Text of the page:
Two novel ‘enhancer’ drugs boost protease inhibitors as much as ritonavir

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Two novel pharmacokinetic-enhancing agents - GS 9350 and SPI-425 - appear to work as well as ritonavir (Norvir) for boosting protease-inhibitor levels, but with fewer side-effects, according to presentations on Monday at the Sixteenth Conference on Retroviruses and Opportunistic Infections in Montreal.

Ritonavir interferes with a liver enzyme called cytochrome P450 3A (CYP3A) that metabolises many medications. By slowing their processing, ritonavir can help maintain effective levels of protease inhibitors in the blood, and current treatment guidelines recommend that these drugs should usually be boosted with a small dose of ritonavir.

But ritonavir has some drawbacks, including its tendency to cause metabolic side-effects such as elevated cholesterol, and the fact that a single company controls how it can be used.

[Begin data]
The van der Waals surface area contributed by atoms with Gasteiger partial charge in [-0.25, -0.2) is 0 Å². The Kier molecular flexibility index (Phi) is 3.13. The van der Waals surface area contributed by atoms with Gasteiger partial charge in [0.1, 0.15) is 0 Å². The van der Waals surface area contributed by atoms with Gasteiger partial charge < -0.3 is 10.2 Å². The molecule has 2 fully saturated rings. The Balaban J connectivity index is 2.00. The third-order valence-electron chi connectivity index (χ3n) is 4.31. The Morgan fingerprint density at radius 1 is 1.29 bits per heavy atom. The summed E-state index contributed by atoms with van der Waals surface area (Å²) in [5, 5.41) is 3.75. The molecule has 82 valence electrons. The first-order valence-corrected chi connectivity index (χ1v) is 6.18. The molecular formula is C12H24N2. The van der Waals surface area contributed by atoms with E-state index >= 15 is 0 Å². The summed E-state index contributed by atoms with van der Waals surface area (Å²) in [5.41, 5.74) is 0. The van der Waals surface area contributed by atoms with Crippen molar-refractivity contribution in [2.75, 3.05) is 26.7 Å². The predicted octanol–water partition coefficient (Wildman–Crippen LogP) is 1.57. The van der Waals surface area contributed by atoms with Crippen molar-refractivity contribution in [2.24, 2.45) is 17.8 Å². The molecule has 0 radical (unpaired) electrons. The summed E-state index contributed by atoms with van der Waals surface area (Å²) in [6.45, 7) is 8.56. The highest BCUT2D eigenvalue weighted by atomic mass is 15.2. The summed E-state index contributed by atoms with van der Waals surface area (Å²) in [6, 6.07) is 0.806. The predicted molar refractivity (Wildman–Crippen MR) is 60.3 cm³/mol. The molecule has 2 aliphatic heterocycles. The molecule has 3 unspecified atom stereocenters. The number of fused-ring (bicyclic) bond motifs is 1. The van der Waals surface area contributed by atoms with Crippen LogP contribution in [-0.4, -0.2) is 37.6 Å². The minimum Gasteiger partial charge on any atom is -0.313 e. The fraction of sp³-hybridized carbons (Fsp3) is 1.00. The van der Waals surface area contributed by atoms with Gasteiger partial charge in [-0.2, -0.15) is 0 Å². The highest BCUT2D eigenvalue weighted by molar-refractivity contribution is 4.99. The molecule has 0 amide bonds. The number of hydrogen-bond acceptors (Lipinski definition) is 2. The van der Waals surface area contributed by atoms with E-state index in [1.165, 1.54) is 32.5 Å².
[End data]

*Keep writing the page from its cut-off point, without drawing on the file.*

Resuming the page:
Investigators from Gilead Sciences looked for a drug that would have boosting ability similar to ritonavir, but without anti-HIV activity.


boosting agent

Booster drugs are used to ‘boost’ the effects of protease inhibitors and some other antiretrovirals. Adding a small dose of a booster drug to an antiretroviral makes the liver break down the primary drug more slowly, which means that it stays in the body for longer times or at higher levels. Without the boosting agent, the prescribed dose of the primary drug would be ineffective.


A pill or liquid which looks and tastes exactly like a real drug, but contains no active substance.


The physical form in which a drug is manufactured or administered. Examples of formulations include tablets, capsules, powders, and oral and injectable solutions. A drug may be available in multiple formulations.